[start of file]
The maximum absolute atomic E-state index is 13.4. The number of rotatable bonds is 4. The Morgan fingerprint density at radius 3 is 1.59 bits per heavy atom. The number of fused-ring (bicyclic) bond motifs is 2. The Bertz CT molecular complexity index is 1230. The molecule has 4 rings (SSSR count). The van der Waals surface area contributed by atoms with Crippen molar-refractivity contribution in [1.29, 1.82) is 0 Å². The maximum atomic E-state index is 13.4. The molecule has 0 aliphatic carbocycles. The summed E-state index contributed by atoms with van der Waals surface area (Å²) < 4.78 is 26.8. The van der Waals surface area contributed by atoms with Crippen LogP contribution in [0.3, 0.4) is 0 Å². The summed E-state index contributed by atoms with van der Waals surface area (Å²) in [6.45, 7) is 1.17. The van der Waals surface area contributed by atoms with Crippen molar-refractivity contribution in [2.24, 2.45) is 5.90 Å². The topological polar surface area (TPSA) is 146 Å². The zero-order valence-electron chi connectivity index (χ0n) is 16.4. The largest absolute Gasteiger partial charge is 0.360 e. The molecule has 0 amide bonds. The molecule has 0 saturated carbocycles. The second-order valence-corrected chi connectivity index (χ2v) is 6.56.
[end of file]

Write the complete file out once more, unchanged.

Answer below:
The maximum absolute atomic E-state index is 13.4. The number of rotatable bonds is 4. The Morgan fingerprint density at radius 3 is 1.59 bits per heavy atom. The number of fused-ring (bicyclic) bond motifs is 2. The Bertz CT molecular complexity index is 1230. The molecule has 4 rings (SSSR count). The van der Waals surface area contributed by atoms with Crippen molar-refractivity contribution in [1.29, 1.82) is 0 Å². The maximum atomic E-state index is 13.4. The molecule has 0 aliphatic carbocycles. The summed E-state index contributed by atoms with van der Waals surface area (Å²) < 4.78 is 26.8. The van der Waals surface area contributed by atoms with Crippen LogP contribution in [0.3, 0.4) is 0 Å². The summed E-state index contributed by atoms with van der Waals surface area (Å²) in [6.45, 7) is 1.17. The van der Waals surface area contributed by atoms with Crippen molar-refractivity contribution in [2.24, 2.45) is 5.90 Å². The topological polar surface area (TPSA) is 146 Å². The zero-order valence-electron chi connectivity index (χ0n) is 16.4. The largest absolute Gasteiger partial charge is 0.360 e. The molecule has 0 amide bonds. The molecule has 0 saturated carbocycles. The second-order valence-corrected chi connectivity index (χ2v) is 6.56.